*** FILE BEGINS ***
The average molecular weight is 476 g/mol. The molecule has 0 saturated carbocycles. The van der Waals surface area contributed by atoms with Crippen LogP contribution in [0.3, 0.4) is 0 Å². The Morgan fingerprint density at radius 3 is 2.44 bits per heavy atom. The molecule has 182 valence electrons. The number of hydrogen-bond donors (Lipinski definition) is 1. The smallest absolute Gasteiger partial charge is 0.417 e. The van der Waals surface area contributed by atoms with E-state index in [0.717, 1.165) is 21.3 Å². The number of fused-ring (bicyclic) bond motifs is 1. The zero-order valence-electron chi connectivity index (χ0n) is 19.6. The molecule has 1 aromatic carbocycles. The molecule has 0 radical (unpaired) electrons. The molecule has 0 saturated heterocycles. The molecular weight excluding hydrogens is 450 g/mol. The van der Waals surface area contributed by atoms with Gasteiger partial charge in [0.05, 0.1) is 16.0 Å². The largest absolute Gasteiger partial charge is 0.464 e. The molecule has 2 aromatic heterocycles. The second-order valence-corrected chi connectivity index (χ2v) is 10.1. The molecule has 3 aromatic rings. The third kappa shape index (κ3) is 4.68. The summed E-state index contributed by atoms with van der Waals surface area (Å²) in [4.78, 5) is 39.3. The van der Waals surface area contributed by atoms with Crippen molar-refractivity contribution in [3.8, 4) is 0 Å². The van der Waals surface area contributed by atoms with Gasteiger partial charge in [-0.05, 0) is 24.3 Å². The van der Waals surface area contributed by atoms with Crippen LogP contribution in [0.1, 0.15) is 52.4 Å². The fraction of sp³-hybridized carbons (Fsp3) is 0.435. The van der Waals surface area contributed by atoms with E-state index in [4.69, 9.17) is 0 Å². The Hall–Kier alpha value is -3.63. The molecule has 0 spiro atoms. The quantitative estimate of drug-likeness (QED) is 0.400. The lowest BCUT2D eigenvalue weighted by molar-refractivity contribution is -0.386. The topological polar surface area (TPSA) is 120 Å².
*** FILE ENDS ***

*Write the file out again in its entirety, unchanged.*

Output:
The average molecular weight is 476 g/mol. The molecule has 0 saturated carbocycles. The van der Waals surface area contributed by atoms with Crippen LogP contribution in [0.3, 0.4) is 0 Å². The Morgan fingerprint density at radius 3 is 2.44 bits per heavy atom. The molecule has 182 valence electrons. The number of hydrogen-bond donors (Lipinski definition) is 1. The smallest absolute Gasteiger partial charge is 0.417 e. The van der Waals surface area contributed by atoms with E-state index in [0.717, 1.165) is 21.3 Å². The number of fused-ring (bicyclic) bond motifs is 1. The zero-order valence-electron chi connectivity index (χ0n) is 19.6. The molecule has 1 aromatic carbocycles. The molecule has 0 radical (unpaired) electrons. The molecule has 0 saturated heterocycles. The molecular weight excluding hydrogens is 450 g/mol. The van der Waals surface area contributed by atoms with Gasteiger partial charge in [0.05, 0.1) is 16.0 Å². The largest absolute Gasteiger partial charge is 0.464 e. The molecule has 2 aromatic heterocycles. The second-order valence-corrected chi connectivity index (χ2v) is 10.1. The molecule has 3 aromatic rings. The third kappa shape index (κ3) is 4.68. The summed E-state index contributed by atoms with van der Waals surface area (Å²) in [4.78, 5) is 39.3. The van der Waals surface area contributed by atoms with Crippen molar-refractivity contribution in [3.8, 4) is 0 Å². The van der Waals surface area contributed by atoms with Gasteiger partial charge in [-0.05, 0) is 24.3 Å². The van der Waals surface area contributed by atoms with Crippen LogP contribution in [0.1, 0.15) is 52.4 Å². The fraction of sp³-hybridized carbons (Fsp3) is 0.435. The van der Waals surface area contributed by atoms with E-state index in [4.69, 9.17) is 0 Å². The Hall–Kier alpha value is -3.63. The molecule has 0 spiro atoms. The quantitative estimate of drug-likeness (QED) is 0.400. The lowest BCUT2D eigenvalue weighted by molar-refractivity contribution is -0.386. The topological polar surface area (TPSA) is 120 Å².